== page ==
Re: Linux GPL and binary module exception clause?

From: Theodore Ts'o
Date: Sat Dec 06 2003 - 10:41:03 EST

On Fri, Dec 05, 2003 at 09:14:33PM -0800, Larry McVoy wrote:
> Your view that "(b) is compiled into a Linux kernel module, then it
> _is_ part of (a+b) whether (a) is physically present or not." is not
> something that I have managed to seen in any caselaw. On the other hand,
> it is widely held that you can't force licenses across an API and it's
> perfectly reasonable to see the loadable module interface as an API.

Well, whether or not you can force licenses across an API is not well
settled, as far as I know (IANAL) Microsoft and Apple still have
licenses that try to claim ownership across API's. And to the extent
that the FSF still tries to claim that programs written to use the GNU
readline library must fall under the GPL, when two other BSD-licensed
implementations of the readline interface exist, they are claiming
exactly the same thing (although the FSF has been known to call for
bycotts of companies that try to claim interfacde copyrights; heh).

Which brings up an interesting point. The moment someone implements
BSD-licensed code which implements a particular interface, it very
strongly weakens the case that anyone implementing code to that
interface is a derived work of the GPL'ed interface. This is one of
the reasons why claiming that the GPL can infect across an interface
(whether it is a module interface, a system call interface, or
dynamically linked shared library interface) is bizarre at best.

For example, let me give the following example. Debugfs of the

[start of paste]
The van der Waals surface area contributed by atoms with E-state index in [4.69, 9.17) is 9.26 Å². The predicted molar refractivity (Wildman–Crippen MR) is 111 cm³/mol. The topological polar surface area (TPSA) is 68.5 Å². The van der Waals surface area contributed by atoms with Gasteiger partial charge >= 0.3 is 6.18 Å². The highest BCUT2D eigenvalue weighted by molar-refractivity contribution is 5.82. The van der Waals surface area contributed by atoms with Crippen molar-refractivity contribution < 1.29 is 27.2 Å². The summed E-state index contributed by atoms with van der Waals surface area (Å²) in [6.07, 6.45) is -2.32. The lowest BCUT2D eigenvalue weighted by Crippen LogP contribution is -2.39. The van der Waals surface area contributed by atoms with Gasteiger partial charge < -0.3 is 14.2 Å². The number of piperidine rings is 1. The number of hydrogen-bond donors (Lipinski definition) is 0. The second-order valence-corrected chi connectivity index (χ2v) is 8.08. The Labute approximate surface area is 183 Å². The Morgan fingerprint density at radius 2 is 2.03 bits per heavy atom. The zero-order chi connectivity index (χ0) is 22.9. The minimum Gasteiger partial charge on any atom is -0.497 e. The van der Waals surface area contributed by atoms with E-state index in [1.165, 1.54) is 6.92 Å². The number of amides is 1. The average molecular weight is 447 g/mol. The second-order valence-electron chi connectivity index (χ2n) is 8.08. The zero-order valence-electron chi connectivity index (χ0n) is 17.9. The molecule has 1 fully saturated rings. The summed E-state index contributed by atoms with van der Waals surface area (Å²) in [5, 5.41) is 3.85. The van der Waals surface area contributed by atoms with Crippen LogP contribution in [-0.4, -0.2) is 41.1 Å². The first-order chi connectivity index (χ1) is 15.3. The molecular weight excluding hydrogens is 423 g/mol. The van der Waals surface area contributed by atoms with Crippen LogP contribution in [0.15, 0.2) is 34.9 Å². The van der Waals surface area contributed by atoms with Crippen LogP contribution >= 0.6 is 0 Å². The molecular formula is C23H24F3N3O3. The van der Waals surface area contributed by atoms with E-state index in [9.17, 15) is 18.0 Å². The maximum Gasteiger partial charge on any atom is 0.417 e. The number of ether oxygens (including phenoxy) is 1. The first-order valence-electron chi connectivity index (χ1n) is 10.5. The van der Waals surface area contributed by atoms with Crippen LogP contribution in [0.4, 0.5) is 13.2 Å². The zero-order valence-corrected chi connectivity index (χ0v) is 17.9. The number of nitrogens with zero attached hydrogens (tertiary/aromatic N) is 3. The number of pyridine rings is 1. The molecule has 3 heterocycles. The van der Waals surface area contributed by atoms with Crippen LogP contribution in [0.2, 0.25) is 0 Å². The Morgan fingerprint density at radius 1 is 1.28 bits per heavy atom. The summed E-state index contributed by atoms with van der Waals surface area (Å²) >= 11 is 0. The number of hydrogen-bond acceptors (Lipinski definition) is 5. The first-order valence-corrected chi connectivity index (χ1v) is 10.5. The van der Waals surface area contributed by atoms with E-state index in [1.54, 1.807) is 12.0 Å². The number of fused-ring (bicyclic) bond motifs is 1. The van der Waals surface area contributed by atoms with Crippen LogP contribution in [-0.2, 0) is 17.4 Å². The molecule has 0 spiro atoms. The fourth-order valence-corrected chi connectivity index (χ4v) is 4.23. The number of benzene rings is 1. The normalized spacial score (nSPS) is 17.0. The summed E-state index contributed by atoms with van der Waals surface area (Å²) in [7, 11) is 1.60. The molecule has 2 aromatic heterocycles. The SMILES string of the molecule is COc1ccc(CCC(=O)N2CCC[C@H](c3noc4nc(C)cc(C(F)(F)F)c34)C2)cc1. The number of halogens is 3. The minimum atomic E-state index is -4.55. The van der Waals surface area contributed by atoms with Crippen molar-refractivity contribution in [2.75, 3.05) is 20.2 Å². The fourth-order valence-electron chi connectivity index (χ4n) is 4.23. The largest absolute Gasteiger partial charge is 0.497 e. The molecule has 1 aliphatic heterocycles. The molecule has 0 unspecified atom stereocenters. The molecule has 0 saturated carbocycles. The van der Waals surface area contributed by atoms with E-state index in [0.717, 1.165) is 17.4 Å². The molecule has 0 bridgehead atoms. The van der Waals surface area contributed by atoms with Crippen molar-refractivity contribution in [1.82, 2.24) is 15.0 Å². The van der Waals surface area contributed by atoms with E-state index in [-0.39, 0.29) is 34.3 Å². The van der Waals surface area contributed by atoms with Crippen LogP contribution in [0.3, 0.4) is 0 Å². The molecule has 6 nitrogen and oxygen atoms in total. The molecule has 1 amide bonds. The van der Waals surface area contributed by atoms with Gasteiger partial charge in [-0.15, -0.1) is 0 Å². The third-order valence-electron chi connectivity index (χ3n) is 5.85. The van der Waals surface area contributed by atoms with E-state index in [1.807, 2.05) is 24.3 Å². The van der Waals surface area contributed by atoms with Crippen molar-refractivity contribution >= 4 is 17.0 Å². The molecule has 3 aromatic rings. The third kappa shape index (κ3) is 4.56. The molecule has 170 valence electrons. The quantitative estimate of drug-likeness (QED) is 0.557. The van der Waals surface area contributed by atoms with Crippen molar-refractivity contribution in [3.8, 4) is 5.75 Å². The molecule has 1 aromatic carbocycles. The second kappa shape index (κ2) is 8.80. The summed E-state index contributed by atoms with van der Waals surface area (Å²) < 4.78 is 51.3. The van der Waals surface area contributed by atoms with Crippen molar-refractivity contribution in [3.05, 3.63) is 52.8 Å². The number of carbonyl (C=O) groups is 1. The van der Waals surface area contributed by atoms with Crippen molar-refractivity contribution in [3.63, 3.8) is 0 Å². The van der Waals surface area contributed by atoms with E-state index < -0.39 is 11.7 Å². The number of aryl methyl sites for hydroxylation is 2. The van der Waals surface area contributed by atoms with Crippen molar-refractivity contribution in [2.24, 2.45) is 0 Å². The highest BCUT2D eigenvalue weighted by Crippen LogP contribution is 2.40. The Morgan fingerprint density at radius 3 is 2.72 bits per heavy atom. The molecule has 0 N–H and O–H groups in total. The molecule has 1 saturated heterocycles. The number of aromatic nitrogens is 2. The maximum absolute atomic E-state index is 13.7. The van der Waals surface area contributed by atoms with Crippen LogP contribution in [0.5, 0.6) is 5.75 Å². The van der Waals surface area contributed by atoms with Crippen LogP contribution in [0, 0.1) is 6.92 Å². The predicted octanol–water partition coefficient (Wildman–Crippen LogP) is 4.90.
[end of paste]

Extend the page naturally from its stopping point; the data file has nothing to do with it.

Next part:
e2fsprogs library uses libss, which I recently enhanced to attempt to
dynamically load one of the following libraries via dlopen: readline
(GPL'ed), editline (BSD licensed), or libedit (BSD licensed), which
all export the same interface. Libss dates back to 1985 or so, and
has a BSD-style license. It is also used in Kerberos V5 (which is
also BSD licensed), and so Solaris has a propietary derived version of
Krb5 whose administration client uses libss. So if you compile the
latest version of e2fsprogs on Solaris, and Solaris' krb5 admin client
manages to use the new version of libss, then you could potentially
have in the single address space:

* Solaris's propietary admin client
* The libss shared library (BSD)
* The GPL'ed readline library

OK, riddle me this: is there a GPL violation, and if so, who committed
it? The user, for running the admin client in this configuration?
But the GPL explicitly says that it's only about distribution, and
doesn't restrict usage in any way, and the end-user is only using the

Solaris, the owner of the propietary admin client? But they weren't
involved in my enhancing the libss shared library to dynamically load
either a GPL'ed or a BSD-licensed library, and they created the admin
client before I added the libss enhancement. And heck, the original
admin client was created by me while I was working at MIT, and is part
of the original MIT Kerberos V5 disitribution (although Sun has
modified it extensively since then).

Me, for modifying a BSD-licensed library to try to dynamically load a
GPL'ed library? But I was trying to make a perfectly legitimate stack

* Debugfs (which is GPL'ed)
* The libss shared library (BSD)
* The GPL'ed readline library

and the reason why I used dynamic linking was because I wanted debugfs
to only optionally depend on readline library, since the readline
library is a monster (over 600k) and so it wouldn't fit on a rescue

So trust me, you really don't want to claim that just because a
program was written to use a particular interface, the license infects
across the API. Apple and Microsoft are playing that game, and a very
unsavory game it is. And it leads to all sorts of paradoxes, such as
the one I described above.

- Ted
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